When I became president at Morgan State University over five years ago, I indicated that one of our goals should be to produce the next wave of leaders who are innovators in America, given Morgan's impressive statewide and national standing in not only engineering and science-based disciplines but also in the fine and performing arts, humanities and in what I call liberal learning. Although many of the elements were in place, they seemed to be in silos. Today, I could not be more pleased with what I am seeing springing forth and bubbling up around campus. Academic departments are working together to promote more transdisciplinary studies, students are more involved in laboratory research with their professors, and maker-spaces and lounges that promote students doing "academic socializing" are being configured on campus, thanks to investments like a recent $23 million cooperative agreement from the National Institutes of Health and other important grants from NASA, the National Science Foundation, Department of Defense and the state of Maryland, to name a few.
Two years ago, a group of Morgan students and administrators were selected to attend a special seminar at Stanford to begin to understand how innovation can take root among students on a campus. I, too, made that trip to Silicon Valley under an initiative sponsored by the Association of Public and Land-grant Universities to look at the same thing. A visit to the Facebook campus and conversation with Sheryl Sandberg, its chief operating officer, revealed a lot to me about establishing an environment that encourages individuals to really think out-of-the box and embrace the importance of risk that can lead to reward. It was quite a learning experience.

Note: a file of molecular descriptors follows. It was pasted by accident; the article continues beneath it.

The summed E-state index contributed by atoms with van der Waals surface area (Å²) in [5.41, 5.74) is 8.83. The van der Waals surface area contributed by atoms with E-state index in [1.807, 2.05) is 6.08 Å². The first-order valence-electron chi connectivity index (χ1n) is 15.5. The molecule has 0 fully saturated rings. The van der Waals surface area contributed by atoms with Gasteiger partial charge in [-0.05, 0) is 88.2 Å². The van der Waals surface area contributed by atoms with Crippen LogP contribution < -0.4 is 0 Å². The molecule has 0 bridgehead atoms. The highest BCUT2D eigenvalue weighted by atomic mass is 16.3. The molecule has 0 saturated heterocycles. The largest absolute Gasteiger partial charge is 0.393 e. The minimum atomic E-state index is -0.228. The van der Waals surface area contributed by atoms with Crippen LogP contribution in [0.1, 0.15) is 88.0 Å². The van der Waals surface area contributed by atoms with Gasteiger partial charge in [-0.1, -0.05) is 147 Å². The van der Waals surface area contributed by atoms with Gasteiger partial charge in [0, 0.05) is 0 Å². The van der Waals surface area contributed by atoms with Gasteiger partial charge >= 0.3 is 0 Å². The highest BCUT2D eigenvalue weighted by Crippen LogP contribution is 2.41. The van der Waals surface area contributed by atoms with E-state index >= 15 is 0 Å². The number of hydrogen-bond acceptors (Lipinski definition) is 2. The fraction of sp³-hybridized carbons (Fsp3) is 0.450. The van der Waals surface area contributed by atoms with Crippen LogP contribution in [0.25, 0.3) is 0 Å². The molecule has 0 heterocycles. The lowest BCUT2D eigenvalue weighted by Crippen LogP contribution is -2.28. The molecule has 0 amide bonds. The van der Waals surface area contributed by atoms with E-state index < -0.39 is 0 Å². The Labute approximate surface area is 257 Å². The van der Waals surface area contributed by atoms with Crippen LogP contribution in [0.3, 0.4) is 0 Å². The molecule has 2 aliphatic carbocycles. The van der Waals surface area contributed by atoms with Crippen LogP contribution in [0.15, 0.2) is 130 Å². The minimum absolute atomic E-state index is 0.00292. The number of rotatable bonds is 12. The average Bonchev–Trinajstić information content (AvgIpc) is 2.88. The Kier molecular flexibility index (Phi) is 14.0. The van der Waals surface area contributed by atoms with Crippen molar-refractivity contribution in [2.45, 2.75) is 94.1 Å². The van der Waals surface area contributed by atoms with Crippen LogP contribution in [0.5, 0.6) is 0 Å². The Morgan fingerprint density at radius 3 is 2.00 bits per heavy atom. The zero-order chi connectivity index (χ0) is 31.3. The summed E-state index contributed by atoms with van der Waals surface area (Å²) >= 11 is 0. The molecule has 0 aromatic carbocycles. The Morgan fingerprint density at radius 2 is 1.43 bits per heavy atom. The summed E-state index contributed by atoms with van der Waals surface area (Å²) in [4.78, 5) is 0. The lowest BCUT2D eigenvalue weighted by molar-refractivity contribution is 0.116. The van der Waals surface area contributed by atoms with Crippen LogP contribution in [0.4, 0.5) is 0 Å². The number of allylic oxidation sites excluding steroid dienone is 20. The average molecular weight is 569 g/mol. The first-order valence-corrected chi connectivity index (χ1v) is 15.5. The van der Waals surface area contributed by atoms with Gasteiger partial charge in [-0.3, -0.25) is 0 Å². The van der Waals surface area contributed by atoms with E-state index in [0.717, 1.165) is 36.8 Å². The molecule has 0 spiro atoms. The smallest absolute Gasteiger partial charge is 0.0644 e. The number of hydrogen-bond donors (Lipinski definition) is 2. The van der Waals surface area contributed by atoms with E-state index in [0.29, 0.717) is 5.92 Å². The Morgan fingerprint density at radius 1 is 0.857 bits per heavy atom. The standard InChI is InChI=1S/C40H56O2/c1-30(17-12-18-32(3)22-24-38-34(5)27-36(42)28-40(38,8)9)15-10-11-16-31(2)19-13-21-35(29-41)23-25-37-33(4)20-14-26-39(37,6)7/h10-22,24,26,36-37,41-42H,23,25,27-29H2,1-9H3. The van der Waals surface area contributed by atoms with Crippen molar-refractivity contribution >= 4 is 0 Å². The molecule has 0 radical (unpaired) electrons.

A couple of Morgan students were so moved by what they saw that they became National University Innovation Fellows and returned to Morgan hell-bent on infusing some of that Stanford and Silicon-Valley culture into our campus fabric. They organized the Morgan Student Innovation Club and sponsored several hackathons in addition to a very creative symposium titled, "Be the Hustle, Not a Part of It," which, interestingly enough, was spotlighted on Stanford's website.
Our students have embraced a culture of innovation, and their works have begun to impact national and global initiatives. Last month, four of Morgan's students won a Black Enterprise (BE Smart)TechConneXt Summit Hackathon in Silicon Valley, sponsored by Capital One. The summit included student teams from five universities, including Howard University and Spelman College. Morgan's team of four members was composed of computer science, mathematics and engineering majors. The competition involved their being given an assignment to develop a financial app for budgeting, saving or making purchases on a mobile device in real time.
Through their transdisciplinary creativity and education, Morgan students developed a very innovative app, called "Oculus," which is designed to help college students avoid debt. The app has many features, including spending alerts to help students determine if and when one is on track with meeting budgeting goals. These four Morgan students were selected from a large pool of other competitive Morgan students who are equally prepared to be innovators and entrepreneurs. Several of them are being considered for employment in Silicon Valley.
On another front, a Morgan MBA alumna has been appointed by Facebook's CEO Mark Zuckerberg to lead Facebook Africa. Facebook Africa is designed to grow Facebook throughout the African continent. An accomplishment such as this one sends the message to students on campus that they, too, can lead the world through their innovative ideas and willingness to take risks in their quest in becoming innovative entrepreneurs. I often communicate to our students that I do not want them to be satisfied with being consumers, but I want to purchase their products in the marketplace that are made by them. Early indication is that our students are taking this challenge very seriously.
Morgan's administration does not overlook the fact that the newly constructed Center for the Built Environment and Infrastructure Studies (CBEIS), coupled with the recently-completed School of Business building, contributes to the spirit of innovation and entrepreneurship on campus. Such visible capital additions to the campus contribute to an atmosphere that promotes positive engagement and the overall spirit of progress.
The culture of innovation is alive and well at Morgan, and our students are embracing these opportunities and challenges by responding well to our mission of growing the future, leading the world.
David Wilson is president of Morgan State University. His email address is: firstname.lastname@example.org.